PARIS: One Swallow Does Not A Spring Make!

M. Nadeem, P. Greally

Tallaght University Hospital & Department of Paediatrics, Trinity College Dublin

Viral bronchiolitis is the most common cause of respiratory illness and hospitalization in infants accounting for 18% of all paediatric admissions1. Respiratory syncytial virus (RSV) accounts for almost 80% of cases. Although there have been significant increases in admission rates with bronchiolitis over several decades in the UK, rates of PICU admission have remained remarkably constant (1.3 to 1.6 per 1000 infants aged <1 year)2. Access to respiratory support has led to low mortality rates in developed countries however in resource-poor countries RSV is second only to malaria as the leading cause of all infant mortality3.

Bronchiolitis represents a considerable economic burden for all stakeholders. Direct costs include GP visits, ED attendances and bed-days utilised particularly during winter epidemics. Indirect costs consist of cancellation of hospitals’ elective activity and loss of income for parents from missed days at work. Severity of illness is variable ranging from mild coryzal symptoms to severe respiratory distress. Between 2-3% of primary infections require hospitalisation. Increased morbidity is observed in those born prematurely, neonates & young infants, and those from lower socio-economic groups. During the course of the illness, respiratory distress typically progresses, peaking between days three to five and then gradually resolving .  Management is supportive and consists largely of hydration and supplemental oxygen when necessary.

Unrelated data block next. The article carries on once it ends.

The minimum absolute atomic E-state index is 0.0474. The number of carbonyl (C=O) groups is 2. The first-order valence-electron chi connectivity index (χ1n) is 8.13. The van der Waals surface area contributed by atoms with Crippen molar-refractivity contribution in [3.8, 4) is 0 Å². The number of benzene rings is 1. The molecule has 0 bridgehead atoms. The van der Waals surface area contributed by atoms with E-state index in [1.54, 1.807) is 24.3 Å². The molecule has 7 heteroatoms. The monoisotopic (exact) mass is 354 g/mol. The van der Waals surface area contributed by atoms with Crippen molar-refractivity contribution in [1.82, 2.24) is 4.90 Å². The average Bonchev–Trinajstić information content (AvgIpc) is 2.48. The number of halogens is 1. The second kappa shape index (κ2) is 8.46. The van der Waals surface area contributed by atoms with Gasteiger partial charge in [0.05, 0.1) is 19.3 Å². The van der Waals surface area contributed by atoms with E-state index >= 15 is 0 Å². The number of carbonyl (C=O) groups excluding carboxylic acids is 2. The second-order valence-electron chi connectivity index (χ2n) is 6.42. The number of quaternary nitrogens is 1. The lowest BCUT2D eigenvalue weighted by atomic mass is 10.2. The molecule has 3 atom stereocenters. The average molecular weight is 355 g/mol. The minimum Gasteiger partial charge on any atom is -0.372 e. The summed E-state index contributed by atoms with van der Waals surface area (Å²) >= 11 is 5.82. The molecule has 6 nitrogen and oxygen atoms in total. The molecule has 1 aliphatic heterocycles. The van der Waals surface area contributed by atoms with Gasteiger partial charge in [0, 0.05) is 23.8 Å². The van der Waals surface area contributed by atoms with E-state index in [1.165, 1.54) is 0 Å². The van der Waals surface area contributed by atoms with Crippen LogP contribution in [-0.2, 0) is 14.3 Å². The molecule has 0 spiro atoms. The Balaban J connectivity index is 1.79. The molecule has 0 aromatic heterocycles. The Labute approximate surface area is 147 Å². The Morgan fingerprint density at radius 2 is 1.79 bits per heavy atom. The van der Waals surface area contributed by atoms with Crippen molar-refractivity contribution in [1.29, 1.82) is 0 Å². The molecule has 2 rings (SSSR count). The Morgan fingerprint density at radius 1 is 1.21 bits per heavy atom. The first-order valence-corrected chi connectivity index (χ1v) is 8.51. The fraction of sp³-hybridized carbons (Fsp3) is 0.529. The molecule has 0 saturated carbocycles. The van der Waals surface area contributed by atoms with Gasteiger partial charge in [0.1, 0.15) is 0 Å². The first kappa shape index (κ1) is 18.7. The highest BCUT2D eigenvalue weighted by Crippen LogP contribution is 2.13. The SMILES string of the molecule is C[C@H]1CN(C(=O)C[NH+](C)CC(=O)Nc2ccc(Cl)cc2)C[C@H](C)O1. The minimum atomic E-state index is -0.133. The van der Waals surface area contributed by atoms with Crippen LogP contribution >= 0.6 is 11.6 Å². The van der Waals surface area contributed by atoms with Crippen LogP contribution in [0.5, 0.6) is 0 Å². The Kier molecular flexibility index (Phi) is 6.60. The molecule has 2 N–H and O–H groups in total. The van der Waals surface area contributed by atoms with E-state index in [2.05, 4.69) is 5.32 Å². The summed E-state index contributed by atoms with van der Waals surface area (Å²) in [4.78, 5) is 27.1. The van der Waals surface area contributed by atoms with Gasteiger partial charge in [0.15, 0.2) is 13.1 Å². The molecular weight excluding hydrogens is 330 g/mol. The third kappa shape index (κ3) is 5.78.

Oxygen typically administered by nasal cannula is currently the standard care for bronchiolitis. However, any intervention that reduces the severity or duration of illness, the number of days spent in ICU or hospital would be of great benefit for infants, their parents and the healthcare systems that cater for them.

Over the years many interventions have entered routine clinical practice which when subsequently scrutinized by larger randomised control trials or systematic reviews have been shown not to be effective. Examples of pharmacological therapies include nebulised or inhaled salbutamol, nebulised adrenaline, inhaled corticosteroids, dexamethasone or antibiotics. It is noteworthy that none of the aforementioned were included in guidelines recommended by American Academy of Pediatrics (AAP) in 20143 or National Institutes for Clinical Excellence (NICE) in 20154.  Even the commonly prescribed 3% hypertonic saline solution was not recommended by the NICE guideline, and the AAP guideline stated that cclinicians may prescribe hypertonic saline to infants and children who are hospitalized for bronchiolitis, thus, excluding it’s use for ED and primary care.

More recently the prescription of humidified oxygen by high-flow nasal cannula (HFNC) therapy has crept by stealth into practice and is considered by some as superior to standard oxygen and a possible alternative to continuous positive airway pressure (CPAP) for deteriorating infants. Its mechanism of action is unclear and is likely to be mediated by more than just better delivery of supplemental oxygen as it is likely to alter lung mechanics as flow rates of ≥6 L/min appear to provide positive pressure throughout the respiratory cycle, with positive end expiratory pressures in the range of 2 to 5 cm H2O. HFNC is generally well tolerated and complications are rare but include gastric distension from swallowed air, epistaxis, pneumothorax and pneumomedistinum. HFNC is technically easier to administer than nasal CPAP and doesn’t require PICU or HDU facilities.